(Cite as: 2006 WL 2548189 (E.D.Cal.))
United States District Court,E.D. California.
Wesley BARBER, Plaintiff,
Cliff SIMPSON, and Unadell Turner, Defendants.
Sept. 1, 2006.
Andrea M. Miller, Nageley, Meredith & Miller, Inc., Eric Grant, Attorney at Law, Sacramento, CA, for Plaintiff.
Harry Wade Sammis, Wohl Sammis & Perkins, LLP, Sacramento, CA, for Defendants.
FN* This motion was determined to be suitable for decision without oral argument. L.R. 78-230(h).GARLAND E. BURRELL, JR., District Judge.
*1 Plaintiff moves to amend the final judgment entered in favor of Defendants on July 6, 2006, under Rule 59(e) of the Federal Rules of Civil Procedure, and in the alternative, moves for an injunction pending appeal under Rule 62(c).FN1 (Pl.'s Mot. to Am. the J. at 1; Pl.'s Mot. for an Injunction at 1.) Defendants oppose the motions. (Defs.' Opp'n at 8-9.)
FN1. All subsequent references to “Rules” are to the Federal Rules of Civil Procedure.
On February 27, 2006, Plaintiff moved for summary judgment on the issue of whether the Washoe Tribal Court exceeded its jurisdiction by adjudicating an eviction action Defendants brought against Plaintiff in tribal court to regain possession of allotted land held in trust for their benefit by the United States.FN2 (See Order, filed July 6, 2006, at 4.) In his motion for summary judgment, Plaintiff argued the Washoe Tribal Court had exceeded its jurisdiction because “the United States was an indispensable party ... [but] was in fact not a party (and could not be made a party) to the proceedings....” (See id. at 7.)
FN2. “Where an allotment is held in trust the title to and control over the land remain in the United States, in trust for the use and benefit of the allottee .... The allottee has equitable title and the right to exclusive possession of the allotted land, subject to the supervisory power of the government.” 42 C.J.S. Indians § 85 (citing Tooahnippah v. Hickel, 397 U.S. 598 (1970), and St. Marie v. United States, 24 F.Supp. 237 (S.D.Cal.1938)).
An Order filed July 6, 2006, observed “ ‘[a] long line of cases ... have consistently held that, whenever Indian tribes or individual Indians sue to recover either tribal land or individual allotments, the United States is not an indispensable party,’ “ and under this line of cases “Indians and Indian tribes may maintain actions to protect their interest in Indian lands without joining the United States....” (Id. at 7-8 (quoting Oneida Indian Nation of New York State v. County of Oneida, 434 F.Supp. 527, 544 (N.D.N.Y.1977), and citing Puyallup Indian Tribe v. Port of Tacoma, 717 F.2d 1251, 1254 (9th Cir.1983); Fort Mojave Tribe v. LaFollette, 478 F.2d 1016, 1018 (9th Cir.1973); Skokomish Indian Tribe v. E.L. France, 269 F.2d 555, 560 (9th Cir.1959); Choctaw & Chickasaw Nations v. Seitz, 193 F.2d 456, 458 (10th Cir.1952); Narragansett Tribe of Indians v. S. Rhode Island Land Dev. Corp., 418 F.Supp. 798, 812 (D.C.R.I.1976).)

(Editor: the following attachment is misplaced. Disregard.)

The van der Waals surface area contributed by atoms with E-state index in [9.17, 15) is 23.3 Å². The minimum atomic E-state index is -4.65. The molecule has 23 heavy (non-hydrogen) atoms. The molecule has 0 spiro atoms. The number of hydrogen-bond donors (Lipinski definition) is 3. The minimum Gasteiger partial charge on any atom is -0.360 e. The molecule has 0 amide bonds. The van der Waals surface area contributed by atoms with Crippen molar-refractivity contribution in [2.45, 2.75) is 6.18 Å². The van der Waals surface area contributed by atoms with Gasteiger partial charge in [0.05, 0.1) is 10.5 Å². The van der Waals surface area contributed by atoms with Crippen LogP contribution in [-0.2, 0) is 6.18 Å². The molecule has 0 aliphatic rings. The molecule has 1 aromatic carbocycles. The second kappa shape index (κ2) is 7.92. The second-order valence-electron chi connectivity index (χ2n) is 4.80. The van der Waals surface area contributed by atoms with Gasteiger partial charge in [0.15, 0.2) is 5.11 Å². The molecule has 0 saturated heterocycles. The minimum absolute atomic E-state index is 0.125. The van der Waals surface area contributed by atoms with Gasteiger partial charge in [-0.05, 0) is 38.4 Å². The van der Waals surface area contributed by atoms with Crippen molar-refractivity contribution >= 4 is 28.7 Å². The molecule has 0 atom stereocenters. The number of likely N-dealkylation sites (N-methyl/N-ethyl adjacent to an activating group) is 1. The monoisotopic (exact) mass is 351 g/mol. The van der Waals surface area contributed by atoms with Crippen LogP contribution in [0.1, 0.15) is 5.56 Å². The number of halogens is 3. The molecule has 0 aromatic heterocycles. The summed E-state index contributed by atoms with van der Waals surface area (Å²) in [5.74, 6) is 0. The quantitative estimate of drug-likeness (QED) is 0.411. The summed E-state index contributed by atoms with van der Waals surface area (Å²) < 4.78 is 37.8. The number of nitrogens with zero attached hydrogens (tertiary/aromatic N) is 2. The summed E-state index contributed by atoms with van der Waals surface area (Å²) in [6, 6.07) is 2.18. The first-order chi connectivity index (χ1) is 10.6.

Plaintiff had not cited any of these cases in his motion for summary judgment, but rather relied on Imperial Granite Co. v. Pala Band of Mission Indians, 940 F.2d 1269, 1272 n. 4 (9th Cir.1991), for the proposition that the United States was an indispensable party to the tribal court litigation. (See id. at 8.) However, the Order found “the litigation involved in Imperial Granite ... distinguishable from that in the Washoe Tribal Court” since “ ‘the litigation [in Imperial Granite ] was instituted by non-Indians for the purpose of effecting the alienation of tribal or restricted lands, not by individual Indians or a tribe seeking to protect Indian land from alienation.’ “ (Id . (quoting Puyallup Indian Tribe, 717 F.2d at 1255 n. 1).) Since “Defendants brought the Washoe Tribal Court action to protect, not alienate, Indian trust lands,” the Order concluded the “United States was not an indispensable party to the Washoe Tribal Court eviction action.” (Id. at 8-9.) Accordingly, the Order found Plaintiff had not shown the Washoe Tribal Court exceeded its jurisdiction, denied his motion for summary judgment, and denied his claims for declaratory and injunctive relief since these claims were premised on the lack of tribal court jurisdiction. (Id.) The Order directed the Clerk of the Court to enter judgment in favor of Defendants; that judgment was entered on July 6, 2006. (Id. at 9; Judgment, filed July 6, 2006.)
I. Motion to Amend the Judgment
*2 “Rule 59(e) provides a mechanism by which a ... [district court] may alter, amend, or vacate a judgment.” Clipper Exxpress v. Rocky Mountain Motor Tariff Bureau, Inc., 690 F.2d 1240, 1249-50 (9th Cir.1982). A Rule 59(e) motion “should not be granted, absent highly unusual circumstances, unless the district court is presented with newly discovered evidence, committed clear error, or if there is an intervening change in the controlling law.” 389 Orange Street Partners v. Arnold, 179 F.3d 656, 665 (9th Cir.1999); see also School Dist. No. 1J v. ACandS, Inc., 5 F.3d 1255, 1263 (9th Cir.1993).